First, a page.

The Enterprise of Con Law
crossf at MAIL.UTEXAS.EDU
Mon Nov 11 15:34:40 PST 2002
I think Earl Maltz has exactly the right methodology, though I don't concur
that judicial protection of rights has not improved the quality of
government decisionmaking and action (though I do acknowledge the
legitimate case for this position and think the Court's new 14th amendment
jurisprudence barring congressional enforcement has been counterproductive).
And if we apply this methodology to federalism, I think the defense of
states rights comes up clearly wanting.
At 03:06 PM 11/11/2002 -0500, you wrote:
>In order to make the argument for judicial protection of individual rights,
>one first must decide what individual rights are a) important b) worthy of
>protection and c) not counterproductive. To use an example that I think we
>all can agree upon, Taney's protection of the individual right to own
>slaves was not a good thing. To use more controversial examples, consider
>the "right" of whites males not to have race considered in government
>decisionmaking, and the "right" to have an abortiion. Finally, virtually
>every claim of individual right contraventes the "right" to use the
>political process to effectuate one's policy choices.
>The point is that in order to make a nonformal argument for strong judicial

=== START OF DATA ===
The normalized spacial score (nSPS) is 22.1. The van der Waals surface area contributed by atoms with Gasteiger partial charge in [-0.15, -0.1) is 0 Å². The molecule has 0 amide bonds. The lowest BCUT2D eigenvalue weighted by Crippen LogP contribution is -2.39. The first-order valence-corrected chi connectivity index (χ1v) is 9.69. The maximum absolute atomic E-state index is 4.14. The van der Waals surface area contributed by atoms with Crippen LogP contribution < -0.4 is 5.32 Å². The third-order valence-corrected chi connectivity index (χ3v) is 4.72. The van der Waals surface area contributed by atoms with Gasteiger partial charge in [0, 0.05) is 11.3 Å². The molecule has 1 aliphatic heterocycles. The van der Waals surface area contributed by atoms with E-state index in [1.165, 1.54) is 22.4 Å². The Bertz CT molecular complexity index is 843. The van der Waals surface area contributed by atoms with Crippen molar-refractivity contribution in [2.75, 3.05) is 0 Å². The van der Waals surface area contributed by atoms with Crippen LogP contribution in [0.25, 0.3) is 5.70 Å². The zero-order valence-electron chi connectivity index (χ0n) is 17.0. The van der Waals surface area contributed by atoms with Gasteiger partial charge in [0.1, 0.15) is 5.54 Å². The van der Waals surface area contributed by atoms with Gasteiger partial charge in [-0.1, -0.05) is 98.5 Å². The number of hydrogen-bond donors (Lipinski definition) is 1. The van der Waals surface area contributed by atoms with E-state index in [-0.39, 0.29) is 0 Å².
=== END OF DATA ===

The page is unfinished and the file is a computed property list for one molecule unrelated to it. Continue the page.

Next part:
>protection of individual rights, one has to prove that intervention by the
>courts will, in the long run, improve the quality of governmental decisions
>in this area--a demonstration that (at least to my mind) has not been
>made. On the other hand, if one is relying on purely formal arguments,
>they work at least as well in the context of federalism.
>At 01:33 PM 11/11/2002 -0600, you wrote:
>>Well, one can find plenty of examples where the political branches have
>>stepped on civil liberties in the past, but one can find, I think, even
>>more examples of where the courts have failed. It seems clear to me that
>>the political safeguards have better protected individual rights than
>>Compare the state of individual rights at the time of the founding or in
>>the nineteenth century with those rights today. I think they have very
>>clearly expanded and not primarily due to judicial action. Then compare
>>the state of state rights at the time of the founding or in the nineteenth
>>century with those rights today. I think they have clearly declined.
>>This doesn't answer the question though -- the key issue on the "adequacy"
>>of political safeguards (except for the most hidebound of formalists) is
>>the value of the rights. While individual rights are plainly of great
>>value, the case for the value of states rights is pretty dubious.
>>Herbert D. Kelleher Centennial Professor of Business Law
>>University of Texas at Austin
>>Austin, TX 78712
Herbert D. Kelleher Centennial Professor of Business Law
University of Texas at Austin
Austin, TX 78712
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